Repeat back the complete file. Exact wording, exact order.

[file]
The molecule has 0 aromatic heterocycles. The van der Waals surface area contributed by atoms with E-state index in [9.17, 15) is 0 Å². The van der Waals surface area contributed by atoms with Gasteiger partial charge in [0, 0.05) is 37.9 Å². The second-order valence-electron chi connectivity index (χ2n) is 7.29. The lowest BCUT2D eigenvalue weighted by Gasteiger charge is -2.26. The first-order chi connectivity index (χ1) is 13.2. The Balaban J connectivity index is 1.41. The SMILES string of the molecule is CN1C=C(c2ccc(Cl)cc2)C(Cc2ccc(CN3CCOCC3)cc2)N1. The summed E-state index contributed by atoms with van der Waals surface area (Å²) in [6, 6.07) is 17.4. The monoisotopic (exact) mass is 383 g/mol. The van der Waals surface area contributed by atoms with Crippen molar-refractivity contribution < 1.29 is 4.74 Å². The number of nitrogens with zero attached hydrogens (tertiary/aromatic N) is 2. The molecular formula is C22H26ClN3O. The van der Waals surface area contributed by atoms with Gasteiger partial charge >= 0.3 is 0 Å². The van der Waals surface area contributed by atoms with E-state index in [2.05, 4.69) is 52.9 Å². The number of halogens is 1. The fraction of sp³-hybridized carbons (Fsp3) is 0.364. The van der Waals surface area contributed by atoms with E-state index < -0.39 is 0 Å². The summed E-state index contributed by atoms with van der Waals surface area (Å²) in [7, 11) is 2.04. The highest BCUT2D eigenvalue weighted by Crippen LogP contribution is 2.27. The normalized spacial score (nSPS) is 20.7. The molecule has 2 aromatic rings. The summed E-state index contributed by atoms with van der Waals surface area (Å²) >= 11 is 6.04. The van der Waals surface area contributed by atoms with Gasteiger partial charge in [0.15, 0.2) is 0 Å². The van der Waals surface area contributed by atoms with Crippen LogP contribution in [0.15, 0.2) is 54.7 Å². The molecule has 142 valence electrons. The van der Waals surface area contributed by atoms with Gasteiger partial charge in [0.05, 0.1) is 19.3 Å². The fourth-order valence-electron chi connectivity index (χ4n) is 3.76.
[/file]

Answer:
The molecule has 0 aromatic heterocycles. The van der Waals surface area contributed by atoms with E-state index in [9.17, 15) is 0 Å². The van der Waals surface area contributed by atoms with Gasteiger partial charge in [0, 0.05) is 37.9 Å². The second-order valence-electron chi connectivity index (χ2n) is 7.29. The lowest BCUT2D eigenvalue weighted by Gasteiger charge is -2.26. The first-order chi connectivity index (χ1) is 13.2. The Balaban J connectivity index is 1.41. The SMILES string of the molecule is CN1C=C(c2ccc(Cl)cc2)C(Cc2ccc(CN3CCOCC3)cc2)N1. The summed E-state index contributed by atoms with van der Waals surface area (Å²) in [6, 6.07) is 17.4. The monoisotopic (exact) mass is 383 g/mol. The van der Waals surface area contributed by atoms with Crippen molar-refractivity contribution < 1.29 is 4.74 Å². The number of nitrogens with zero attached hydrogens (tertiary/aromatic N) is 2. The molecular formula is C22H26ClN3O. The van der Waals surface area contributed by atoms with Gasteiger partial charge >= 0.3 is 0 Å². The van der Waals surface area contributed by atoms with E-state index in [2.05, 4.69) is 52.9 Å². The number of halogens is 1. The fraction of sp³-hybridized carbons (Fsp3) is 0.364. The van der Waals surface area contributed by atoms with E-state index < -0.39 is 0 Å². The summed E-state index contributed by atoms with van der Waals surface area (Å²) in [7, 11) is 2.04. The highest BCUT2D eigenvalue weighted by Crippen LogP contribution is 2.27. The normalized spacial score (nSPS) is 20.7. The molecule has 2 aromatic rings. The summed E-state index contributed by atoms with van der Waals surface area (Å²) >= 11 is 6.04. The van der Waals surface area contributed by atoms with Gasteiger partial charge in [0.15, 0.2) is 0 Å². The van der Waals surface area contributed by atoms with Crippen LogP contribution in [0.15, 0.2) is 54.7 Å². The molecule has 142 valence electrons. The van der Waals surface area contributed by atoms with Gasteiger partial charge in [0.05, 0.1) is 19.3 Å². The fourth-order valence-electron chi connectivity index (χ4n) is 3.76.